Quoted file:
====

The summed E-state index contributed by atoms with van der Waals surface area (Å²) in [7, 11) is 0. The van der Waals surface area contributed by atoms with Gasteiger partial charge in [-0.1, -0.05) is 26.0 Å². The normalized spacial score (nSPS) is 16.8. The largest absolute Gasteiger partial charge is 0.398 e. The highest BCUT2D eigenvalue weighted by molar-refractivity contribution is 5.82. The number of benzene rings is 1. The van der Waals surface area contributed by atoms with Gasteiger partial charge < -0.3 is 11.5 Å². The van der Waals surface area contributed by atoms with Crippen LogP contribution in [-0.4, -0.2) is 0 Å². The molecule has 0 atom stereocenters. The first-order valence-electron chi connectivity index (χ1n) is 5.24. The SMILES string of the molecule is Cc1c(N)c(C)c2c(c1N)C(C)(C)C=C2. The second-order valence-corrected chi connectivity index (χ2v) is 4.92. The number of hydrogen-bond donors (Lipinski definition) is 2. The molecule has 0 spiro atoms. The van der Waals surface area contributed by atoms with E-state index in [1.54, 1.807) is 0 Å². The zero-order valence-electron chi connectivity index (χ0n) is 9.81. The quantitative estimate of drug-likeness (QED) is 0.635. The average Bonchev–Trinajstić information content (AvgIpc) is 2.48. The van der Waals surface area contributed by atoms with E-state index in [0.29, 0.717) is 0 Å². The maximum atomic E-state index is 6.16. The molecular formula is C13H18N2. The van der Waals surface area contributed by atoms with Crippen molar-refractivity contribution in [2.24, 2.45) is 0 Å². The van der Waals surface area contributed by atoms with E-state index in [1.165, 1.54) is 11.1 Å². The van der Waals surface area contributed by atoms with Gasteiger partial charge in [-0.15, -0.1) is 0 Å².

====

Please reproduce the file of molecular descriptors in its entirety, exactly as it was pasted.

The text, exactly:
The summed E-state index contributed by atoms with van der Waals surface area (Å²) in [7, 11) is 0. The van der Waals surface area contributed by atoms with Gasteiger partial charge in [-0.1, -0.05) is 26.0 Å². The normalized spacial score (nSPS) is 16.8. The largest absolute Gasteiger partial charge is 0.398 e. The highest BCUT2D eigenvalue weighted by molar-refractivity contribution is 5.82. The number of benzene rings is 1. The van der Waals surface area contributed by atoms with Gasteiger partial charge < -0.3 is 11.5 Å². The van der Waals surface area contributed by atoms with Crippen LogP contribution in [-0.4, -0.2) is 0 Å². The molecule has 0 atom stereocenters. The first-order valence-electron chi connectivity index (χ1n) is 5.24. The SMILES string of the molecule is Cc1c(N)c(C)c2c(c1N)C(C)(C)C=C2. The second-order valence-corrected chi connectivity index (χ2v) is 4.92. The number of hydrogen-bond donors (Lipinski definition) is 2. The molecule has 0 spiro atoms. The van der Waals surface area contributed by atoms with E-state index in [1.54, 1.807) is 0 Å². The zero-order valence-electron chi connectivity index (χ0n) is 9.81. The quantitative estimate of drug-likeness (QED) is 0.635. The average Bonchev–Trinajstić information content (AvgIpc) is 2.48. The van der Waals surface area contributed by atoms with E-state index in [0.29, 0.717) is 0 Å². The maximum atomic E-state index is 6.16. The molecular formula is C13H18N2. The van der Waals surface area contributed by atoms with Crippen molar-refractivity contribution in [2.24, 2.45) is 0 Å². The van der Waals surface area contributed by atoms with E-state index in [1.165, 1.54) is 11.1 Å². The van der Waals surface area contributed by atoms with Gasteiger partial charge in [-0.15, -0.1) is 0 Å².